But don’t give to them.

No matter how big your heart is, you’ll never have enough energy to make it worthwhile to give to takers.

They’ll just want more and you’ll burn up whatever resource and goodness you have; it won’t benefit them, or you, nor anyone else

Point is, generosity – in marketing and sales – is an enormously powerful driver.

It’s leverage.

It rests on the principle of creating value, before asking or wanting anything.

Do things that are valuable.

Make things that are valuable.

BE valuable – and not just as a human, because you already are.

Be valuable as a professional. In your marketing and sales.

Tune in to the people you want to serve, create something they’ll love and that will help them, and give it to them.

The above was a tweetstorm I wrote, off the cuff.

And the last tweet was:

“Huh. Looks like I wrote a tweetstorm.

“Well, best turn it into an article, and send it to my subscribers.

“I hope they’ll get something valuable out of it.”

See how it works?

That’s how you create value, and I hope this one was valuable for you.

Want a little more generosity from me, and you’re a giver or matcher?

Book a 20-minute call. I won’t sell anything at you, though of course I’ll be open to the idea of you wanting to work with me, and I promise:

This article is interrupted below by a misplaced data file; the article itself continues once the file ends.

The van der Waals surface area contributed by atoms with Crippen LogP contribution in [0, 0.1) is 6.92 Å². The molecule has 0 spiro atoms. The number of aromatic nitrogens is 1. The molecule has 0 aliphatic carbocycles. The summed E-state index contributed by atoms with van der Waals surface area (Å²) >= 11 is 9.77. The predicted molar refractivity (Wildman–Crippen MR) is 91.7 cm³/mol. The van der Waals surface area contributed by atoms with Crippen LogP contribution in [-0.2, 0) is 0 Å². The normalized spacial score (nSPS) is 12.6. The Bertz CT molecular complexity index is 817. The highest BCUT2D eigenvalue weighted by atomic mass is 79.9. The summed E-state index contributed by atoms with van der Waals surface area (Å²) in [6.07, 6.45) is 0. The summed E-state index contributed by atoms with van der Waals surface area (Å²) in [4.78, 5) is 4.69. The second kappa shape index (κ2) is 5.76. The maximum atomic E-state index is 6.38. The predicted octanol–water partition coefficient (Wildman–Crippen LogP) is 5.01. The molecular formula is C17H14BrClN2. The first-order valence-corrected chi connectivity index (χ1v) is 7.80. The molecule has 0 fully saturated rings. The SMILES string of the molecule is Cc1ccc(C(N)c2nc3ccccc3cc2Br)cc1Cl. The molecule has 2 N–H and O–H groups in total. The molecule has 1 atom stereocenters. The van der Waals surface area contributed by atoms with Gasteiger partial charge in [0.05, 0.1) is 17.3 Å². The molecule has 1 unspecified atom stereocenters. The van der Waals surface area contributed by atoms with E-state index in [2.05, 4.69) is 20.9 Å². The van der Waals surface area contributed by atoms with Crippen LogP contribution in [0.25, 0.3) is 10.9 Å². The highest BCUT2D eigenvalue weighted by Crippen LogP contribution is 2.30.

You’ll take something valuable from it, regardless of whether we end up working together.

Direct link to my calendar here.

Cheers,

Martin

Buyers Are Not Liars

In the world of conventional sales (as opposed to ethical sales, the way I teach it), there’s a saying that ‘buyers are liars’.

Which in itself is pretty nasty and cynical thing to say – and complete devoid of empathy (where empathy is, again, part of the way I teach selling).

Sure, a person might say ‘I want it’ and then not follow through.

‘I’ll send the check’ and then it doesn’t show up.

‘I’ll be there at noon’, and then they don’t show up.

‘This problem at my company needs solving, now’, and then they stop responding to your calls and emails.

Is it because they were lying?

Probably not. People say things for a great many reasons, and who knows why they say one thing and then do something else?

They know, is who.

And, guess whose job it is to figure out why they said something that didn’t end up true?

Your job – the job of the seller.

Here’s the thing:

In a selling situation, when the other says something, you need to test what they say.

Not, again, because someone would be lying, but because we as humans, all of us, assume stuff.

We take things at face value.

‘Yeah I like it, I want it’, and we instantly assume that the deal is done.

But it ain’t, not until the money is in your account or the contract has been signed.

But when you assume that thing A also literally means thing A, and that ‘yes’ means ‘it’s a sale!’, you bypass that other person’s reality.

Whenever you assume something about someone else, and we do it all the time, you break rapport and create a disconnect.